Intentional leadership

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Frank Heckman’s ‘leader-follower exercise’ about following and leading: effective non-verbal communication, experiencing the other’s intention, consciously or subconsciously.

Follower-Leader exercise:

  • Form pairs and both hold out your hand with the palm facing down.
  • Be and remain silent during the exercise.
  • As leader, place your hand under your partner’s hand, in such a way that they touch only very lightly.
  • As follower,
    • rest your fingertips lightly on the back of the leader’s hand;
    • close your eyes.
  • As leader,
    • stay where you are;
    • intend to get your partner to follow;
    • gently start to move your hand—high, low, far, close, round, straight.
  • Switch roles and repeat: the follower becomes the leader and vice versa; repeat the exercise.
  • Discuss the exercise: what’s interesting about it?
  • Make a bit more challenging, and repeat:
    • slowly walk through the room, in addition to moving your hands;
    • stick to the movement of high, low, far, close, round and straight.
  • Switch roles and repeat.
  • Discuss what happened to you (unless it was too intense an experience for you, then call in professional help or something):
    • Were you aware of the effect of your intentions (direction, speed, commitment) on your partner?
    • What is it like to lead or to follow?
    • What do you prefer, to lead or to follow?
    • What is an essential precondition for this to work? (hint: a safe space that fosters trust)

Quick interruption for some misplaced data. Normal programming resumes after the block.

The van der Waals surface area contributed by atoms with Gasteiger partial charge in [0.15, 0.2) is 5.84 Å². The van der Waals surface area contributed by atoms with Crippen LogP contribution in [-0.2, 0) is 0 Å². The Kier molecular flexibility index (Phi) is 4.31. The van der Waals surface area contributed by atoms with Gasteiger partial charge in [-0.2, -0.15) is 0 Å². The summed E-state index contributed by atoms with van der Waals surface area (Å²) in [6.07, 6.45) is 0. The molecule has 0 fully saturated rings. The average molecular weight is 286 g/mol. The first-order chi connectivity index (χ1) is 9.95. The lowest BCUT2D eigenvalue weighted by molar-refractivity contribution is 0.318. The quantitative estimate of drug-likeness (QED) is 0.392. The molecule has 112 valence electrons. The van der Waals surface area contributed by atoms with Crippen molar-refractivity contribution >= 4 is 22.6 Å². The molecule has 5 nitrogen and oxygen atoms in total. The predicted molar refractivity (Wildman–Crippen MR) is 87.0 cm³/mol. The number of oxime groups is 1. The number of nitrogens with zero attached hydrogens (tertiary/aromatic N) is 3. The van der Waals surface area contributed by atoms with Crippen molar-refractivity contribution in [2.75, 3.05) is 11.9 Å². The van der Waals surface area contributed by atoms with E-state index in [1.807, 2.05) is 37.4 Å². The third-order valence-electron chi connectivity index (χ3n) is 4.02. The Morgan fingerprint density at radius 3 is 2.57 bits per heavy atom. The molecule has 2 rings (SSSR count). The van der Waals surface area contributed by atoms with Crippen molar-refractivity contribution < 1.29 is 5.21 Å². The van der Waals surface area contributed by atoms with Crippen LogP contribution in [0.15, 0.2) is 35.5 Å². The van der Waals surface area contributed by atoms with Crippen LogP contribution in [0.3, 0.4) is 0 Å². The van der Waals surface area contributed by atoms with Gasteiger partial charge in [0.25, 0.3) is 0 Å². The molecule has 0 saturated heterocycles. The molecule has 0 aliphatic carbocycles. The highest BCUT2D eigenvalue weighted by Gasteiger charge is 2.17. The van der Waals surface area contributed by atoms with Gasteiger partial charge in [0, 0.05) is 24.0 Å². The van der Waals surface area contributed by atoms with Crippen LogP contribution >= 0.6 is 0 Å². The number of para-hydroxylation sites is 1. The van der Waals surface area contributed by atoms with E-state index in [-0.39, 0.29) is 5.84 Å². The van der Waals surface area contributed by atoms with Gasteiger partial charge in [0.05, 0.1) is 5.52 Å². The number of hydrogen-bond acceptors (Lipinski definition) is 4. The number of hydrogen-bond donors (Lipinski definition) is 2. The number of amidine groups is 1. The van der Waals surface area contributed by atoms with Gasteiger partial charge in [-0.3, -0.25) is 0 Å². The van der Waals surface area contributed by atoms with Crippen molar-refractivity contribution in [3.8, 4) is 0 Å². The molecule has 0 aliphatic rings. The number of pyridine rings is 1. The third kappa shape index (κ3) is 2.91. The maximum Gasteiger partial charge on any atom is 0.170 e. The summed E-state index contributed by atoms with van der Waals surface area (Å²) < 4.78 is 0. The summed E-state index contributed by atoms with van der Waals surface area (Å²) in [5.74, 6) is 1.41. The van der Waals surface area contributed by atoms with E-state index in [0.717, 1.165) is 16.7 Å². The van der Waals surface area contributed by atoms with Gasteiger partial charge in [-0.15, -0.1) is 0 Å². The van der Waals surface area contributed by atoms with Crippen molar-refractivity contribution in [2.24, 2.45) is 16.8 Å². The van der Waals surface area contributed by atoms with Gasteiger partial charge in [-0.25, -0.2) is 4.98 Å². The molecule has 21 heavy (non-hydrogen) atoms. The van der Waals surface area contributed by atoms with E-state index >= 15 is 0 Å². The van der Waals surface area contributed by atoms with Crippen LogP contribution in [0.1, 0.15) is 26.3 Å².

The above exercise stands for many kinds of situations in which we manifest ourselves. The underpinning is to notice how it feels, to be aware of your own body and movements and those of your partner. Frank Heckman has started many a Journey with this exercise, saying that if people would only apply and master the following three guiding principles, even the toughest challenge would be a piece of cake.

  1. First of all, to lead one needs ‘presence’, which means as much as feet on the ground, all senses open, be here, now (no mind wandering off to appointments later in the day).
  2. Second principle is ‘contact’, that is, experiencing the whole person whose hand is touching you. That slightest touch reveals a whole world to you. Call it connection or empathy.
  3. The last principle kicks in when the first two are in place: ‘attention’. With attention you can lead your partner safely (closed eyes) to any destination. Energy flows where the attention goes. Without a single word being said you and your partner communicate many thousands and thousands of bits of information in this exercise. As performers make sure you get a grip on these three—regard them as valuable commodities: ‘presence’, ‘contact’ and ‘attention’.